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April 01, 2014 10:40 AM Celebrating Bigotry in Uganda

By Ed Kilgore

If for some reason you need a buzzkill today, BuzzFeed has one in a report on a “five-hour celebration” in Kampala of Uganda’s new Anti-Homosexuality Law, apparently a joint production by President Yoweri Museveni and (a special buzzkill for me) the Inter-Religious Council of Uganda.

The rally on Monday kicked off with several hundred people marching from the campus of Makerere University led by Martin Ssempaa, an evangelical pastor who has been one of the most visible activists against LGBT rights in the East African nation. Marchers carried photocopied signs in pink, blue, and yellow that said, “Museveni, thank you for saving the future of Uganda,” “Homosexuality + AIDS = 100%” and “Obama, we want trade not homosexuality.” Some carried flags that said “Stop AIDS with abstinence pride” and “Stop AIDS — be faithful in marriage….”

Museveni himself certainly descended to the occasion, treating homosexuality as some sort of unnatural colonial legacy of the decadent West,

He drew laughs while arguing that the mechanics of gay sex should make obvious how unnatural it is.
“The sexual organs of human beings are highly specialized,” he said. “Because that part is not for that purpose, it creates very unhealthy repercussions … the intestines come out — this is terrible!”
“There are other terrible things,” he warned. “Oral sex is an idiocy … The mouth is for eating.”
Directing his remarks to the many university students in attendance, he said, “There is nothing good in this imported culture — you don’t have to be ruined by foreign things.”

Buzzfeed’s J. Lester Feder provided a succinct explanation of the political context for this “National Thanksgiving Service Celebrating the Passing of the Anti-Homosexuality Bill:”

The event comes amidst several moves by Museveni to consolidate his position as the unchallenged leader of Uganda and his National Resistance Movement party ahead of presidential elections in 2016. In February, Museveni and his allies attempted to oust Prime Minister Mbabazi from NRM party leadership to derail his chances at challenging the president for the nomination, which he had been rumored to be considering. Museveni’s government has also been going after the opposition, most recently by shutting down opposition rallies, arresting the organizers, and closing down radio stations.

Yeah, nothing smooths the consolidation of oligarchical power quite like some gay-bashing. But the evidence that homosexuality is a Western import is a lot weaker than the evidence that the “anti-homosexuality” campaign was itself stirred up by Western evangelicals active in West Africa, as noted by The Independent’s Tim Walker earlier this month:

Mr Museveni claimed the measure was “provoked by arrogant and careless western groups that are fond of coming into our schools and recruiting young children into homosexuality.”
Critics of the legislation say it is not homosexuality that has been imported from the West, but homophobia. Roger Ross Williams, the director of God Loves Uganda, a documentary about the influence of conservative US Christians in the East African nation, said, “The anti-homosexuality bill would never have come about without the involvement of American fundamentalist evangelicals.”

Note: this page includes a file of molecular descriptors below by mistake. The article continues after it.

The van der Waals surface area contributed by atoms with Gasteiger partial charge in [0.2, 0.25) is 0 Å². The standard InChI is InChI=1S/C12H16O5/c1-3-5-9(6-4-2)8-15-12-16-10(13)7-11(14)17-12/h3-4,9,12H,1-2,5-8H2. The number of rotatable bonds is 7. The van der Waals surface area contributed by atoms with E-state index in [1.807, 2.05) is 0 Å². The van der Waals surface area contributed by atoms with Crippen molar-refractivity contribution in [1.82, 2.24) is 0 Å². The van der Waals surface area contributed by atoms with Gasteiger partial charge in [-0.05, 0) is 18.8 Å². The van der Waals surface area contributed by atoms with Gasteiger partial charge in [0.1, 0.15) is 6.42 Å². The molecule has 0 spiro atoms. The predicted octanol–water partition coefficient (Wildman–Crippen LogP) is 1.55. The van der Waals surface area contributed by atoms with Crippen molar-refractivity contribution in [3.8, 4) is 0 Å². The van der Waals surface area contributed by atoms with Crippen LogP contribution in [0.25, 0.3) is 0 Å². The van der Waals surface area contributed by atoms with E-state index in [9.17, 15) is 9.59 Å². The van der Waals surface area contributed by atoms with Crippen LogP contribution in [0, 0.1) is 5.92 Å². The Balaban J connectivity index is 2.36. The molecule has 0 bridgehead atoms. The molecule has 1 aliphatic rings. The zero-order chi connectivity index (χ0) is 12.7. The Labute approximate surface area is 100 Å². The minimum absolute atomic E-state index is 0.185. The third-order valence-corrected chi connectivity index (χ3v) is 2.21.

One of the first to investigate links between American conservatives and the African anti-gay movement was Kipya Kaoma, a Zambian clergyman living in Boston. Homosexuality was illegal in Uganda under existing colonial laws, he explained, “But nobody was ever arrested or prosecuted based on those old laws. People turned a blind eye to it. Homosexuality was not a political issue.”
That changed in 2009, Rev Kaoma said, when a group of American evangelicals led by Pastor Scott Lively, a self-proclaimed expert on the “gay movement”, held a series of talks in Uganda. Mr Lively warned audiences that the “evil institution” of homosexuality sought to “prey upon” and recruit Ugandan children in a bid to “defeat the marriage-based society”.
Dr Frank Mugisha, director of the LGBT rights organisation, Sexual Minorities Uganda (Smug), recently told The Independent on Sunday, “[The idea] of a gay agenda, of recruiting people to homosexuality - that language wasn’t used in Uganda pre-2009. [Lively] made my work very difficult and was conspiring with my legislators, but [to Ugandans] he was like God himself. People were worshipping him as if he was from heaven.”

Anyone familiar with the process by which western Evangelical Anglicans helped turn African and Asian bishops into a force resisting ordination of gay clergy and bishops in the Anglican Communion can recognize the pattern. A toxic combination of local politics, international conservative religious proselytization, competition with anti-gay Muslim clerics, and good old-fashioned bigotry has helped make celebrating homophobia a popular cause. And Jesus wept.

UPDATE: I didn’t realize it until a few minutes ago, but the aforementioned Scott Lively is now running for governor of Massachusetts on, naturally, an anti-gay platform. Charlie Pierce assures us Lively’s campaign is going nowhere fast.

Ed Kilgore is a contributing writer to the Washington Monthly. He is managing editor for The Democratic Strategist and a senior fellow at the Progressive Policy Institute. Find him on Twitter: @ed_kilgore.

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